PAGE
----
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Re: Emacs 23 character code space

From: Eli Zaretskii
Subject: Re: Emacs 23 character code space
Date: Sun, 23 Nov 2008 06:22:45 -0500

> From: Stefan Monnier <address@hidden>
> Date: Sat, 22 Nov 2008 23:16:49 -0500
> Cc: address@hidden, Kenichi Handa <address@hidden>
> I think we should state somewhere that unibyte strings and buffers
> contain bytes only.  And that multibyte strings and buffers contain
> chars.  And that bytes are a subset of chars.

Please take a look at the current version of nonascii.texi in CVS, I
already did state this.  Specific suggestions for improvement are
welcome, of course.

(The text I was quoting was the original one written by Handa-san, not
the one I put into the manual.)

> >     @defun string-to-multibyte string
> >     This function returns a multibyte string containing the same sequence
> >     of characters as @var{string}.  If @var{string} is a multibyte string,
> >     it is returned unchanged.
> >     @end defun
> > I'm not sure I understand the effect of this function.
> It returns a string containing the same bytes (in the sense of
> ASCII+eight-bit, not in the sense of the underlying internal
> representation, which we should as much as possible not mention
> anywhere) but in a multibyte string instead.  I.e. the output is
> a multibyte string of the same length whose chars are bytes.

So you are in effect saying that the effect of this function is only
well defined for a string that holds ASCII characters and raw 8-bit

> >     @defun string-to-unibyte string
> >     This function returns a unibyte string containing the same sequence of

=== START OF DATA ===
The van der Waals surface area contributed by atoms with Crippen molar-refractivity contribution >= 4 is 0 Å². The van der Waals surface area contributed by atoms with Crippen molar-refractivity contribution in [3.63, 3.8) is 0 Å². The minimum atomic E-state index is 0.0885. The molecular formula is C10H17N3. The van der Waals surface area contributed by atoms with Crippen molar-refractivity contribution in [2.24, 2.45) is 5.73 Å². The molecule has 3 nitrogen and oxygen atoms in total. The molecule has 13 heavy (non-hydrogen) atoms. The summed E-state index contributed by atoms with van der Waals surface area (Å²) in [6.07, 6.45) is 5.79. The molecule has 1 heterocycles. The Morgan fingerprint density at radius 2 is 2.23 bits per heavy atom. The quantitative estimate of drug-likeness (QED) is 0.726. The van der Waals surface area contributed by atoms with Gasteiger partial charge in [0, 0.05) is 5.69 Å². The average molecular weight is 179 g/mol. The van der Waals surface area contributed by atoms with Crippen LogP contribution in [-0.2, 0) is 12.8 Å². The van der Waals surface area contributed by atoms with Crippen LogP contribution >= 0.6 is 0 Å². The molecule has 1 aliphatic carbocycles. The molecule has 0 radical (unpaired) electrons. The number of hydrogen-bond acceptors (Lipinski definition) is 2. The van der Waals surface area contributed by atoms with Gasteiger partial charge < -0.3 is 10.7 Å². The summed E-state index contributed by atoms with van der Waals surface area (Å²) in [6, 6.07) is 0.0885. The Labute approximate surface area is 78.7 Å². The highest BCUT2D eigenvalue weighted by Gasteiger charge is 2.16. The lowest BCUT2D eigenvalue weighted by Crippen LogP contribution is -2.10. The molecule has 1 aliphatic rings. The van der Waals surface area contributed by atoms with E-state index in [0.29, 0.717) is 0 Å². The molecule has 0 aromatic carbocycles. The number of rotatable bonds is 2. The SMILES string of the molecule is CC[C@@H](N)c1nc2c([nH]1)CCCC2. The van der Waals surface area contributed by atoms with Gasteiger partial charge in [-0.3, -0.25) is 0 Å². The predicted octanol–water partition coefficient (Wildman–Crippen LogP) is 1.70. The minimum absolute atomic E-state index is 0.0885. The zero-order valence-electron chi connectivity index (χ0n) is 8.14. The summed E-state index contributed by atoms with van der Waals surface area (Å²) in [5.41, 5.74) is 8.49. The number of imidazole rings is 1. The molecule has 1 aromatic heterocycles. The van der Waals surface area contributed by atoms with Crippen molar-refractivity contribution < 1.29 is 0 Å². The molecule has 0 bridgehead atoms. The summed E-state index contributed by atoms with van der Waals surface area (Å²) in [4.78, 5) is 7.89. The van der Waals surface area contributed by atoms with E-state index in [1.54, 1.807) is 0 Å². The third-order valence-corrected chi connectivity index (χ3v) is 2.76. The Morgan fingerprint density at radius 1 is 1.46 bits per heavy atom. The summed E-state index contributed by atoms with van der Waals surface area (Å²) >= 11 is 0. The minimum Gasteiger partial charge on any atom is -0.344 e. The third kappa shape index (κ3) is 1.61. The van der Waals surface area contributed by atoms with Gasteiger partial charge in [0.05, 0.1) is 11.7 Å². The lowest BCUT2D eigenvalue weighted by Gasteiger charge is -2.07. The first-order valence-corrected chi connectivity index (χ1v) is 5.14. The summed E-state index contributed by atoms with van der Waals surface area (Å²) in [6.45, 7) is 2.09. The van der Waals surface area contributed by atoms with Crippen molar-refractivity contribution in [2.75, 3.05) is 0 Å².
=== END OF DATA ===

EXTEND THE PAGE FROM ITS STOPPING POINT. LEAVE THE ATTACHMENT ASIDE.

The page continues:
> >     characters as @var{string}.  It signals an error if @var{string}
> >     contains a address@hidden character.  If @var{string} is a
> >     unibyte string, it is returned unchanged.
> >     @end defun
> > Since this function handles any non-ASCII characters lossily, when
> > would it be useful?
> I think the "non-ASCII" part is incorrect.  It probably should say
> "non-byte char" instead.

"Non-ASCII characters" here does not mean "anything but ASCII
characters", it means "any character except ASCII and raw 8-bit
bytes" (assuming I understand the text correctly).  I will make sure
this tricky distinction is clear in the manual.

> In 99% (actually 99.99999% for the `as' case) of the cases you shouldn't
> use string-{as/make/to}-{uni/multi}byte.  Instead you should use
> {en/de}code-coding-string.

This specific section is not about en/decoding text, it's about
converting between unibyte and multibyte.  Unless we want to remove
any mention of these capabilities (and leave Lisp programmers without
any documentation on how to handle binary data and/or byte streams of
undecoded text), I don't think we can remove the description of these
functions from the manual.

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